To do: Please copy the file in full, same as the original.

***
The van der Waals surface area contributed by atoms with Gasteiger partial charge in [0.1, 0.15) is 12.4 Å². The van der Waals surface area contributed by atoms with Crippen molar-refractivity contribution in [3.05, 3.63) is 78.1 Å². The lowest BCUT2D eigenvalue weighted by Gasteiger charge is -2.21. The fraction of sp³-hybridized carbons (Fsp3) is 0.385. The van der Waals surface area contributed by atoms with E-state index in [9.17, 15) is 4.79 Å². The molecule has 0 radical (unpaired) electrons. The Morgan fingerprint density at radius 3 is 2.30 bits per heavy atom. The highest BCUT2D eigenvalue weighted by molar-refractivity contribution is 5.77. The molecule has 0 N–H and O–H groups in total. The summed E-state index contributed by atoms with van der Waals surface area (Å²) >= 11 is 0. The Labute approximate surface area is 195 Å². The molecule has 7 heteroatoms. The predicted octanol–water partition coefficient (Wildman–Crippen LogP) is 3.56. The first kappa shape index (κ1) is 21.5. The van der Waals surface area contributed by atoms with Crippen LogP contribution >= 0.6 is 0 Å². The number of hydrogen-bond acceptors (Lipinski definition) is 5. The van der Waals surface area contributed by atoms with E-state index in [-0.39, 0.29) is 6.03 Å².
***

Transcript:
The van der Waals surface area contributed by atoms with Gasteiger partial charge in [0.1, 0.15) is 12.4 Å². The van der Waals surface area contributed by atoms with Crippen molar-refractivity contribution in [3.05, 3.63) is 78.1 Å². The lowest BCUT2D eigenvalue weighted by Gasteiger charge is -2.21. The fraction of sp³-hybridized carbons (Fsp3) is 0.385. The van der Waals surface area contributed by atoms with E-state index in [9.17, 15) is 4.79 Å². The molecule has 0 radical (unpaired) electrons. The Morgan fingerprint density at radius 3 is 2.30 bits per heavy atom. The highest BCUT2D eigenvalue weighted by molar-refractivity contribution is 5.77. The molecule has 0 N–H and O–H groups in total. The summed E-state index contributed by atoms with van der Waals surface area (Å²) >= 11 is 0. The Labute approximate surface area is 195 Å². The molecule has 7 heteroatoms. The predicted octanol–water partition coefficient (Wildman–Crippen LogP) is 3.56. The first kappa shape index (κ1) is 21.5. The van der Waals surface area contributed by atoms with Crippen LogP contribution >= 0.6 is 0 Å². The number of hydrogen-bond acceptors (Lipinski definition) is 5. The van der Waals surface area contributed by atoms with E-state index in [-0.39, 0.29) is 6.03 Å².